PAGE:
The Cavendish Professorship is one of the senior faculty positions in physics at the University of Cambridge. It was founded on 9 February 1871 alongside the famous Cavendish Laboratory, which was completed three years later. William Cavendish, 7th Duke of Devonshire endowed both the professorship and laboratory in honor of his relative, chemist and physicist Henry Cavendish.
Before the middle of the nineteenth century, science was largely pursued by individuals, either wealthy amateurs or academics working in their college accommodation. In 1869, a committee formed by the Senate reported that creating a dedicated Laboratory and Professorship would cost £6,300. The then chancellor of the university, William Cavendish met that cost privately 18 months later, and named the department in honor of his relative, the 18th century natural philosopher Henry Cavendish.
The first Cavendish Professor was the then relatively obscure James Clerk Maxwell, who had yet to complete the work that would make him the most renowned physicist of the nineteenth century. His appointment was announced on 8 March 1871, and despite initial disappointment at his being offered the place, his inaugural lecture was looked forward to by his likely students as well as his future colleagues. However, it was poorly advertised, so it was only to his students that he laid out his plans for physics at Cambridge. When Maxwell began the actual course a few days later with a lecture on heat, it was attended by academics in formal dress, in the belief that it was the first lecture. Maxwell spent the next three years supervising the construction of the dedicated Cavendish Laboratory, and published in 1873 A Treatise on Electricity and Magnetism. Maxwell's health deteriorated a short time into his tenure, and he died in 1879, aged 48.
Lord Rayleigh replaced Maxwell immediately upon his death, being universally agreed upon as the only successor. Raleigh spent £1500 updating the laboratory, and created a new practical course, revolutionising practical instruction, and in 1882 he allowed women to take the course as well. In his five years as Cavendish Professor, he published 50 papers and expanded the number of students to 48.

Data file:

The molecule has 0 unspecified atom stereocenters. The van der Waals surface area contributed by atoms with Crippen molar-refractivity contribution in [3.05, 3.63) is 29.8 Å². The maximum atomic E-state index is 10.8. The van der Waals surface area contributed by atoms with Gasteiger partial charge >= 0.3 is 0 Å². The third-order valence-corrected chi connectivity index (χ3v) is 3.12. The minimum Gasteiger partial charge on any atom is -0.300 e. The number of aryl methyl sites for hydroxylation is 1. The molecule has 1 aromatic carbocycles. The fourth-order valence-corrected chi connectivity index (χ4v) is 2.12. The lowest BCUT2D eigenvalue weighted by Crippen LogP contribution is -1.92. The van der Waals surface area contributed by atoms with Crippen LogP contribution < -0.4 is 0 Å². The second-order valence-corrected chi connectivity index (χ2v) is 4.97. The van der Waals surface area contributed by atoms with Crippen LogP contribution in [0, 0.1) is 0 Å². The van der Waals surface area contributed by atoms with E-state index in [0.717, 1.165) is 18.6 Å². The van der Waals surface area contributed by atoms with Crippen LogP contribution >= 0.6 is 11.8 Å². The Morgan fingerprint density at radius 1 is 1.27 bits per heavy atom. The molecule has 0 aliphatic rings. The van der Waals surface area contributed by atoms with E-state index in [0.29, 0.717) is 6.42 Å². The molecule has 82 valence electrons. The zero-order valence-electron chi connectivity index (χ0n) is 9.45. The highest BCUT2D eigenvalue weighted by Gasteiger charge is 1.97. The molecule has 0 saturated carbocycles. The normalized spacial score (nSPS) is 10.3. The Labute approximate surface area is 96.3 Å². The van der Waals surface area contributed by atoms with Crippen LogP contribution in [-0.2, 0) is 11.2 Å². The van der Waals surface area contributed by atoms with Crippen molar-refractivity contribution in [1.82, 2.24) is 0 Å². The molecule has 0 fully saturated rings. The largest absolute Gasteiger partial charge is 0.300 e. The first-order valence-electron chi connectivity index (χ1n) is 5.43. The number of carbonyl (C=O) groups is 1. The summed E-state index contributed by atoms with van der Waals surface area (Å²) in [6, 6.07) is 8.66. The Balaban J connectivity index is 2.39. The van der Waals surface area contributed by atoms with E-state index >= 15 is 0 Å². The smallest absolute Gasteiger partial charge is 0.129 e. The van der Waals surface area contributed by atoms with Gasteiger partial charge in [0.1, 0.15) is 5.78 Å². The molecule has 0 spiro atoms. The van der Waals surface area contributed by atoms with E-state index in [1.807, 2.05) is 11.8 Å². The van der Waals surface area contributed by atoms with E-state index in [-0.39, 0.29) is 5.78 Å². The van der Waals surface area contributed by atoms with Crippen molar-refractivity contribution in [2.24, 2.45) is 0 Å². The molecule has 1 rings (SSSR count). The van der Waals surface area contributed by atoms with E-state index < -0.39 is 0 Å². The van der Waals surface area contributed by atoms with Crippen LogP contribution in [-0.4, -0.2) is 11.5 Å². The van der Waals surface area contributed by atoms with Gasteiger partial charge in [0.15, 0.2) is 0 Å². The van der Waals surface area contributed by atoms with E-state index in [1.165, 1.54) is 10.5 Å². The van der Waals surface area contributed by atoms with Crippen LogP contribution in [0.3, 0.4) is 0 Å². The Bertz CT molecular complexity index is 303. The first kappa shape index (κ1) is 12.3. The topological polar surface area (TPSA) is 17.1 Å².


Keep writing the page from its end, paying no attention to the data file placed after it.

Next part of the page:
J. J. Thomson was made Cavendish Professor in 1884 at the age of 28, leading one senior member of the University to comment that "Matters have come to a pretty pass when they elect mere boys Professors." In 1895, a change was made to the university regulations which allowed students who had not studied at Cambridge to receive a B.A. by submitting a thesis which was judged "of distinction as a record of original research." Among the students attracted by this change was future Cavendish Professor Ernest Rutherford. Whilst Thomson was Cavendish Professor, he discovered the electron and the existence of isotopes, and also fostered an atmosphere of friendliness and mutual helpfulness.
Rutherford returned to Cambridge in 1918, and spent the last 19 years of his life there. This was around the time of the change from classical to modern physics, and Rutherford was something of a contradiction, dressing as a Victorian gentleman but working on the cutting edge of physics. Rutherford died suddenly in 1937, marking the end of an era for the Cavendish.
Sir Lawrence Bragg became Cavendish Professor just before the outbreak of the Second World War, which resulted in many staff joining various defence research establishments, notably to develop radar. Work on neutron physics performed at this time was translated into the Manhattan Project to build an atom bomb.
In 1971 it was renamed from the "Cavendish Professorship of Experimental Physics" to the "Cavendish Professorship of Physics".
There have been nine Cavendish Professors since its inception: